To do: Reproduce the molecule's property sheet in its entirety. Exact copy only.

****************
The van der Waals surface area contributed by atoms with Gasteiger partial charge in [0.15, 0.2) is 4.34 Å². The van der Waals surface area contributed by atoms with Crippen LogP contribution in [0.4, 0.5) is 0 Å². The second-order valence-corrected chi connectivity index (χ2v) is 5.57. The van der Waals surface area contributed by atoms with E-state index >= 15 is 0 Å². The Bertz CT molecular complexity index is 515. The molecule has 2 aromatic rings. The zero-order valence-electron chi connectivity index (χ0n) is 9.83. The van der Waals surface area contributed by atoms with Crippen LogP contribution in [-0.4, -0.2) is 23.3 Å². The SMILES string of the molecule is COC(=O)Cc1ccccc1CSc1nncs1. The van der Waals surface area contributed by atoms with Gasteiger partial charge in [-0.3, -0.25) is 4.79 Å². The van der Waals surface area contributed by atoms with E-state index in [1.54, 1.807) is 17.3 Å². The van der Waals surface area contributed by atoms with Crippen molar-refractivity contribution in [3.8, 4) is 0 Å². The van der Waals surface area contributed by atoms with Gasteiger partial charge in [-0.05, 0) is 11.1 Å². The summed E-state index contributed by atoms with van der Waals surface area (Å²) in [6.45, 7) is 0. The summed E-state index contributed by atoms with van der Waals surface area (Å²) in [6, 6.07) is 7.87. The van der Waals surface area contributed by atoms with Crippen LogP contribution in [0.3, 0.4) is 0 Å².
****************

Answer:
The van der Waals surface area contributed by atoms with Gasteiger partial charge in [0.15, 0.2) is 4.34 Å². The van der Waals surface area contributed by atoms with Crippen LogP contribution in [0.4, 0.5) is 0 Å². The second-order valence-corrected chi connectivity index (χ2v) is 5.57. The van der Waals surface area contributed by atoms with E-state index >= 15 is 0 Å². The Bertz CT molecular complexity index is 515. The molecule has 2 aromatic rings. The zero-order valence-electron chi connectivity index (χ0n) is 9.83. The van der Waals surface area contributed by atoms with Crippen LogP contribution in [-0.4, -0.2) is 23.3 Å². The SMILES string of the molecule is COC(=O)Cc1ccccc1CSc1nncs1. The van der Waals surface area contributed by atoms with Gasteiger partial charge in [-0.3, -0.25) is 4.79 Å². The van der Waals surface area contributed by atoms with E-state index in [1.54, 1.807) is 17.3 Å². The van der Waals surface area contributed by atoms with Crippen molar-refractivity contribution in [3.8, 4) is 0 Å². The van der Waals surface area contributed by atoms with Gasteiger partial charge in [-0.05, 0) is 11.1 Å². The summed E-state index contributed by atoms with van der Waals surface area (Å²) in [6.45, 7) is 0. The summed E-state index contributed by atoms with van der Waals surface area (Å²) in [6, 6.07) is 7.87. The van der Waals surface area contributed by atoms with Crippen LogP contribution in [0.3, 0.4) is 0 Å².